Twelve of the 20 drugs saw their prices increase by more than 50 percent over the five-year period and six had price increases of over 100 percent, the report found.
Since the majority of CRH’s patients were geriatric psychiatry and skilled nursing patients, these drug increases impacted the hospital at a higher rate than they would a larger hospital with a more diverse patient base.
Payroll and benefits also were a large hit to the hospital’s bottom line. CRH has over 100 full-time employees and 46 part-time workers. The annual payroll for the hospital is $6 million dollars.
While decreasing reimbursements and increasing costs created difficulties, the main issue that could not be overcome was the decreasing patient volume.
CRH provides many services including acute care and an emergency room. They have a lab, outpatient physical therapy, x-ray, CT, ultrasound, respiratory therapy, a geri-psych unit and a skilled nursing unit.
While CRH can provide many of the services a patient would need, they do not perform surgeries or deliver babies.
Patient numbers have been steadily decreasing over the years largely due to local doctors referring their patients elsewhere.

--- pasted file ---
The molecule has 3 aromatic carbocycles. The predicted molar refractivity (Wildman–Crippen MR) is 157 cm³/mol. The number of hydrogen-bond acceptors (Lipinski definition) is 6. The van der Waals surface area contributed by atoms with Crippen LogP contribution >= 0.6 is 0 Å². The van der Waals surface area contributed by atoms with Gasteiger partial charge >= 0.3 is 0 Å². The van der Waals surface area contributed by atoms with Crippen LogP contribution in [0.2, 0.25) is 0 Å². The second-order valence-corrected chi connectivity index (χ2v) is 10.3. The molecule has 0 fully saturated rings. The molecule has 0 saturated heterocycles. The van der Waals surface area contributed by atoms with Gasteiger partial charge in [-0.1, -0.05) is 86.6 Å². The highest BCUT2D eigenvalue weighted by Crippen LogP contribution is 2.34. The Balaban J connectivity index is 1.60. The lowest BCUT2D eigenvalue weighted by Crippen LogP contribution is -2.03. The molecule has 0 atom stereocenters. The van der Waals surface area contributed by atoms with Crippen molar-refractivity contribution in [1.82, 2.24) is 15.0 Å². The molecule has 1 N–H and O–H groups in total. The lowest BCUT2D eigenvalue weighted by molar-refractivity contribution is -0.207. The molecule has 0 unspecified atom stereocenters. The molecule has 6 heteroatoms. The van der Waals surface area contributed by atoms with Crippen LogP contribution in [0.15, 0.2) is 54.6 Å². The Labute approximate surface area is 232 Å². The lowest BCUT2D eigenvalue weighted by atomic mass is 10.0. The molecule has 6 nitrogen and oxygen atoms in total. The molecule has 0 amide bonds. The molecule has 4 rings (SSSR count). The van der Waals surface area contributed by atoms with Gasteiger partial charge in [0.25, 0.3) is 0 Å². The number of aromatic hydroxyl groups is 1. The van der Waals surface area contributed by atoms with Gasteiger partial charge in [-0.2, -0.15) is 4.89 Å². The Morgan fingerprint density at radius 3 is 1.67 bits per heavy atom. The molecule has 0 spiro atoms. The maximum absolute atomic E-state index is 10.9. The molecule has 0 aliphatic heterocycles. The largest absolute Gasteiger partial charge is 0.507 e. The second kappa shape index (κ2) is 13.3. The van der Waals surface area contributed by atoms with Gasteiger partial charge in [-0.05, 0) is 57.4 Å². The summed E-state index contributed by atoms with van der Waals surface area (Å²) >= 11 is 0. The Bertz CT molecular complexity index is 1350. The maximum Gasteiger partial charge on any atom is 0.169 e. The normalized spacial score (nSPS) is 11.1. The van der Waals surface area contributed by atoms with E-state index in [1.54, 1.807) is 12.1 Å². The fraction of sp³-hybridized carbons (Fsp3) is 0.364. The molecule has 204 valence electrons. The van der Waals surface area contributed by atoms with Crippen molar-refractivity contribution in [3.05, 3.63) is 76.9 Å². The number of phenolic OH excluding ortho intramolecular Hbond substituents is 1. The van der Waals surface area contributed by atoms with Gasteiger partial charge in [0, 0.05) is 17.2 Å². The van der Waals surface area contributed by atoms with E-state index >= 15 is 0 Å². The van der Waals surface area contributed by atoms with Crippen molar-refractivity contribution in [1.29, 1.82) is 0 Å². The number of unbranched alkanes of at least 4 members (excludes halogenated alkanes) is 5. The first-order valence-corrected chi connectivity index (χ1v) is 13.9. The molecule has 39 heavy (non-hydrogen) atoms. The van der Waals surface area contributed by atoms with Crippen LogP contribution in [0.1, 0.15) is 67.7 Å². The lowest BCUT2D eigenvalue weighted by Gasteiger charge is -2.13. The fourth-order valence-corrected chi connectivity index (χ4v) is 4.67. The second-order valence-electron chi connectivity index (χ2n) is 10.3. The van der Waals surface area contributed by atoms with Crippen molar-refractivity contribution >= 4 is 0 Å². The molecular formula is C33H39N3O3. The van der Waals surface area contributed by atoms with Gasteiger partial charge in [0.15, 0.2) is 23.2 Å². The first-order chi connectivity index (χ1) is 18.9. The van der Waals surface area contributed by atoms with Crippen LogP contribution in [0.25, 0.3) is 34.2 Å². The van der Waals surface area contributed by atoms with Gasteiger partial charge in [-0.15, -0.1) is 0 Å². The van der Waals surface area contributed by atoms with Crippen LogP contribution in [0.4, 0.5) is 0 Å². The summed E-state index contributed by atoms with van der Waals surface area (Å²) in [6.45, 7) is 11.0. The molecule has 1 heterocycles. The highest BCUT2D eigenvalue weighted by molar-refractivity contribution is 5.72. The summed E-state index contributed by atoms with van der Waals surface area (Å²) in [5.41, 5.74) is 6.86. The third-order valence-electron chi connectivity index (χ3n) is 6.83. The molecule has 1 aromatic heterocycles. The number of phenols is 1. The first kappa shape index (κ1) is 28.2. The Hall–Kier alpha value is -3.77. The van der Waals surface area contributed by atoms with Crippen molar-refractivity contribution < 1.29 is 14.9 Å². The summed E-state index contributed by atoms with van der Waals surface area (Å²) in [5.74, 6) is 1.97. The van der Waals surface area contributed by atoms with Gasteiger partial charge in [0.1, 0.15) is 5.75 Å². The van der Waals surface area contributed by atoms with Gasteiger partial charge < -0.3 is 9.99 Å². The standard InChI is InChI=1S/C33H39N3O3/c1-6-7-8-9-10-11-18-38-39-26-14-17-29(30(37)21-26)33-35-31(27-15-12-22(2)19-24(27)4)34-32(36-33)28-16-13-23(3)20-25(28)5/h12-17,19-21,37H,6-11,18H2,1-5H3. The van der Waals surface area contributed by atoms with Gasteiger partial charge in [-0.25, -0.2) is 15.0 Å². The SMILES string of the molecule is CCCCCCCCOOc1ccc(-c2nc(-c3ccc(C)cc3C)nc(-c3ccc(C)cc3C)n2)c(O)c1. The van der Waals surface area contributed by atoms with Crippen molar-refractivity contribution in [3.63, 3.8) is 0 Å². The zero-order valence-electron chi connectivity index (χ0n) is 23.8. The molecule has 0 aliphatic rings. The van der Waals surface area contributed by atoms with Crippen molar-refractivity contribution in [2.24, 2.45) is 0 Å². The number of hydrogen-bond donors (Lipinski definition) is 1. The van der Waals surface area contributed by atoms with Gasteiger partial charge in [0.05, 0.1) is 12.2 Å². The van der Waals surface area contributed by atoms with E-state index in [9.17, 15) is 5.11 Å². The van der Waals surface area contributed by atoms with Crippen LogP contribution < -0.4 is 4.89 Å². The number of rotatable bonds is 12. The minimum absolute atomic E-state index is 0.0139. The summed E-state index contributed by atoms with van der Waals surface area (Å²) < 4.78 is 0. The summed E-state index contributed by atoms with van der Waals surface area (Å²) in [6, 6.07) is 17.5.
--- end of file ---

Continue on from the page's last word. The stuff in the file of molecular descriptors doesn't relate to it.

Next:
In an interview with the Celina Citizen-Statesman, Korth said, “This community probably needs about three physicians, which we have three physicians in the community, but you need three physicians in the community that support the hospital and send their patients here for tests and procedures and also inpatient care. We don’t have those three. Not all of them do that here. Dr. Copeland has been very supportive of the hospital and has always been, but our patient census has been very low.”
Over the last year the average daily inpatient census for acute care, geri-psych and skilled nursing is about 11 patients, of which only 2.5 are in acute care.
The emergency room averages 14 patients a day with 1.5 of those coming in by ambulance. Clay Fire EMS reported that in 2018 just over 60 percent of their runs going to CRH with the remainder going to Livingston Regional Hospital, Macon General Hospital, Monroe County (KY) Medical Center or Cookeville Regional.
“You are looking at an area that has a declining patient population and we are seeing that effect at the hospital with declining patients that utilize that facility for medical purposes,” said Korth.